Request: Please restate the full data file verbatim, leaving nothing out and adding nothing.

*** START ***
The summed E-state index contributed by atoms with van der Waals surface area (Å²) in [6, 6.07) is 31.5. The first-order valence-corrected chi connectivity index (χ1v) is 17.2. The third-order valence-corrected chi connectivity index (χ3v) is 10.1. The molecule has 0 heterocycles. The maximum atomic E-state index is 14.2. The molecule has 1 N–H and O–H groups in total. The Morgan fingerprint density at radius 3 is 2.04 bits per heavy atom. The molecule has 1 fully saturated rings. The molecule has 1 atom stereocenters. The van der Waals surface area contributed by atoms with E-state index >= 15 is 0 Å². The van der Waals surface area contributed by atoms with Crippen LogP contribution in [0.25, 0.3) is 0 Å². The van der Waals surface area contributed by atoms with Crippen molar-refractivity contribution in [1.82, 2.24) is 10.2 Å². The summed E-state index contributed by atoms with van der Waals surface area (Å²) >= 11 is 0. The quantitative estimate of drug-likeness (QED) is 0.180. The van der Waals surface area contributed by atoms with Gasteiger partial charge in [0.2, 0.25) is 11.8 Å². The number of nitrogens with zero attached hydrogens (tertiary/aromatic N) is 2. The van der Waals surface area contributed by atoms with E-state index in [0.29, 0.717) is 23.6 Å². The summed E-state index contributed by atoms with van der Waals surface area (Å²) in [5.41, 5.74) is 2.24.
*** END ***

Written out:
The summed E-state index contributed by atoms with van der Waals surface area (Å²) in [6, 6.07) is 31.5. The first-order valence-corrected chi connectivity index (χ1v) is 17.2. The third-order valence-corrected chi connectivity index (χ3v) is 10.1. The molecule has 0 heterocycles. The maximum atomic E-state index is 14.2. The molecule has 1 N–H and O–H groups in total. The Morgan fingerprint density at radius 3 is 2.04 bits per heavy atom. The molecule has 1 fully saturated rings. The molecule has 1 atom stereocenters. The van der Waals surface area contributed by atoms with E-state index >= 15 is 0 Å². The van der Waals surface area contributed by atoms with Crippen LogP contribution in [0.25, 0.3) is 0 Å². The van der Waals surface area contributed by atoms with Crippen molar-refractivity contribution in [1.82, 2.24) is 10.2 Å². The summed E-state index contributed by atoms with van der Waals surface area (Å²) >= 11 is 0. The quantitative estimate of drug-likeness (QED) is 0.180. The van der Waals surface area contributed by atoms with Gasteiger partial charge in [0.2, 0.25) is 11.8 Å². The number of nitrogens with zero attached hydrogens (tertiary/aromatic N) is 2. The van der Waals surface area contributed by atoms with E-state index in [0.29, 0.717) is 23.6 Å². The summed E-state index contributed by atoms with van der Waals surface area (Å²) in [5.41, 5.74) is 2.24.